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Mission statement

Sociology provides students with the exciting opportunity to gain a deeper understanding of the world around them, challenging them to reflect on and evaluate social issues that are often relevant to their own experiences

We teach Sociology so that students can acquire knowledge and a critical understanding of contemporary social processes and social changes. They have the opportunity to develop a broad set of skills including the ability to analyse, formulate clear, logical arguments and evaluate a range of theoretical perspectives. Developing strong thinking skills and being able to consider issues with a global outlook will be of huge benefit to the students moving forward whether this is in further education, the workplace or society in general.

Curriculum Map: This link allows you to see when topics may be covered; this is a guide for information only and has the potential to change as the year progresses.

Year 12 Sociology: 

  • The first component introduces students to the key themes of socialization, culture and identity and develops these themes through the context of youth subcultures. These options develop skills that enable individuals to focus on their personal identity, roles and responsibilities within society and develop a lifelong interest in social issues.
  • The second component explores the methods of sociological enquiry and develops knowledge and understanding of contemporary social processes and social change in the context of social inequity and difference. This component aims to foster the development of critical and reflective thinking with a respect for social diversity in terms of social class, gender, ethnicity and age. It develops links between the nature of sociological thought and methods of sociological enquiry.

Year 13 Sociology: 

  • Contemporary and global debates are introduced through a compulsory topic of ‘Globalisation and the digital social world’ in Section A, whilst Section B explores them in more depth from a detailed study of crime and deviance, The third component focuses on debates in contemporary society through a detailed study of crime and deviance. This component introduces a global dimension, with reference to patterns and trends. It aims to give an understanding of different theoretical approaches to the study of crime and deviance.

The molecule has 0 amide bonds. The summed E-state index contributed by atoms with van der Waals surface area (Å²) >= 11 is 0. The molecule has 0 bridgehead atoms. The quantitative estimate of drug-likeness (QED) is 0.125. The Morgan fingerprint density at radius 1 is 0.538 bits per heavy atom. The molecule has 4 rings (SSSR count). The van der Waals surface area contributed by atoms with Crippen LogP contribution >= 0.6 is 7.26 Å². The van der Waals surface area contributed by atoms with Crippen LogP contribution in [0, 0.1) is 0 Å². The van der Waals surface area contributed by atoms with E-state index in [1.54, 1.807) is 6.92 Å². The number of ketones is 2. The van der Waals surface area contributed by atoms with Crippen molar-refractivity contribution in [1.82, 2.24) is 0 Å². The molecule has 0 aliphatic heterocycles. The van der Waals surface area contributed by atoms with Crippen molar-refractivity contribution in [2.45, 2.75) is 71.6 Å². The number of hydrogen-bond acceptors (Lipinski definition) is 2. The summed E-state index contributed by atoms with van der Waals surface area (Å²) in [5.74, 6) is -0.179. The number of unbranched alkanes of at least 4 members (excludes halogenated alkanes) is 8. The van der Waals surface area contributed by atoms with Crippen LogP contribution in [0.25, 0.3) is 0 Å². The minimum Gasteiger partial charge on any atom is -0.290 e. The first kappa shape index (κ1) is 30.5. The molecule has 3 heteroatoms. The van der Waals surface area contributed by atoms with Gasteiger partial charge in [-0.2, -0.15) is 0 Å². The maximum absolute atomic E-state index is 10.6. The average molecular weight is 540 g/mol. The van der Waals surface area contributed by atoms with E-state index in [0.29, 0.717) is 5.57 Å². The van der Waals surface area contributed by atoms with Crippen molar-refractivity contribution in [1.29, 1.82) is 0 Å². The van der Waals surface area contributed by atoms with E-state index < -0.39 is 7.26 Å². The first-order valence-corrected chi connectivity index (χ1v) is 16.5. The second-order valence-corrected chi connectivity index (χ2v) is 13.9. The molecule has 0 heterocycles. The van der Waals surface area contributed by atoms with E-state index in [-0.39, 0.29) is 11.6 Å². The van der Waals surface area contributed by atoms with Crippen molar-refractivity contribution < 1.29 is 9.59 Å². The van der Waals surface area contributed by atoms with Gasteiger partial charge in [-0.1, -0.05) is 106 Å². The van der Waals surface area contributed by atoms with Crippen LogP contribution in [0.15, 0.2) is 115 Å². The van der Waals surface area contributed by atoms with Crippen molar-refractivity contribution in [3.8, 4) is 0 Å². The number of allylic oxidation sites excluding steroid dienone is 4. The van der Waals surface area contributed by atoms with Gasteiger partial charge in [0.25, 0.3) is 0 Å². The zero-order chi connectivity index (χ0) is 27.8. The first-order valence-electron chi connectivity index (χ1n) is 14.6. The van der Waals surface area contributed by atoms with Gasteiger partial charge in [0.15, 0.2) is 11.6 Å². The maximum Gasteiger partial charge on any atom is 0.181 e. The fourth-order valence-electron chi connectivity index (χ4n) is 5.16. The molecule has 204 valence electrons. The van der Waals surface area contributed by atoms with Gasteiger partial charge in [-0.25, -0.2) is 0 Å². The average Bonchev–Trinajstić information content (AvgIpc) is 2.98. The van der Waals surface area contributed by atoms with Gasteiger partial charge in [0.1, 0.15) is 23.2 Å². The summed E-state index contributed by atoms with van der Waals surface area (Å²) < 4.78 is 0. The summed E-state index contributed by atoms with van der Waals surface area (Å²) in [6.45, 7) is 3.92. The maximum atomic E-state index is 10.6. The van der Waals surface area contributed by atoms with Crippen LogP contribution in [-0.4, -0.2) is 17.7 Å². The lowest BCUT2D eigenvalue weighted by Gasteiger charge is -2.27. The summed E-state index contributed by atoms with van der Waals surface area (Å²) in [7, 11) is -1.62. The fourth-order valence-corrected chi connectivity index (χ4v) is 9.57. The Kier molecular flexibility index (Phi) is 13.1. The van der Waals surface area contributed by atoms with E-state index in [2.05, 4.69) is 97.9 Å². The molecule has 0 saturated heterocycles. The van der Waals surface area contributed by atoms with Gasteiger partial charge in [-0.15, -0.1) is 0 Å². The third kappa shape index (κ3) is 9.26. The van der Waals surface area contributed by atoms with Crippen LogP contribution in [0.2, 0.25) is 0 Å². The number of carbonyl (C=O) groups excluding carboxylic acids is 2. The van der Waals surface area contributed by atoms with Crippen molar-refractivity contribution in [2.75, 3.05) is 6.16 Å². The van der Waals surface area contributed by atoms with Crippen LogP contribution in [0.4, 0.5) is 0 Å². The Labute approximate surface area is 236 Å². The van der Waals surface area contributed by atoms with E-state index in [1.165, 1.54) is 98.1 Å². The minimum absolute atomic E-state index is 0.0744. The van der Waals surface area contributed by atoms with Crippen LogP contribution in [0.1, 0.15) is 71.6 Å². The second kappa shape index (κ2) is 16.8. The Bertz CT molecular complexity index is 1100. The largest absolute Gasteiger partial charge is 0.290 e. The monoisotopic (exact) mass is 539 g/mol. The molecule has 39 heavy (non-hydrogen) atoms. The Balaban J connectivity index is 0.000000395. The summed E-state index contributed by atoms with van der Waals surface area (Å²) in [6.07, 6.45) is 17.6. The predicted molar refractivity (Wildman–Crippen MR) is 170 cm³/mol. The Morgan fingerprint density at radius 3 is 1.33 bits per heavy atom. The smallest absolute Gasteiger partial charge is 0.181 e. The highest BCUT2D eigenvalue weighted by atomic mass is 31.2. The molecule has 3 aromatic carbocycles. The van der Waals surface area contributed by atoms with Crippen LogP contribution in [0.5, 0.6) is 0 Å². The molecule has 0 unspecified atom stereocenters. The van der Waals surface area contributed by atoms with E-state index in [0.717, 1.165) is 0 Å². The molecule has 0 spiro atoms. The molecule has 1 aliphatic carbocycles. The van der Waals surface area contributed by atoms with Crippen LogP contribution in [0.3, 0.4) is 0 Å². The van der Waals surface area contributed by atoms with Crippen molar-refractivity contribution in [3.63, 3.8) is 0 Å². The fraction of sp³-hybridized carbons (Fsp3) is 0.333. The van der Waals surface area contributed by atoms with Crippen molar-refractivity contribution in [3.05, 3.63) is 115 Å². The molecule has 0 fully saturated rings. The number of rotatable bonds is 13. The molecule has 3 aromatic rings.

A Level Sociology is assessed by exam at the end of the two-year course. Students will sit three papers. Paper one is one hour and 30 minutes, paper two is two hours and fifteen minutes and paper three is also two hours and fifteen minute long. All students receive their own copy of the accredited text book as well as a revision book on each of the three papers. They keep these for the two years and hand them back at the end of the course. These are a very important resource and all the books we use have been accredited by the exam board which is OCR.

Sociology opens your mind to what’s really going on in society and gave me a much better awareness of people and their beliefs. It makes you see the world from very different perspectives.

- Year 13 student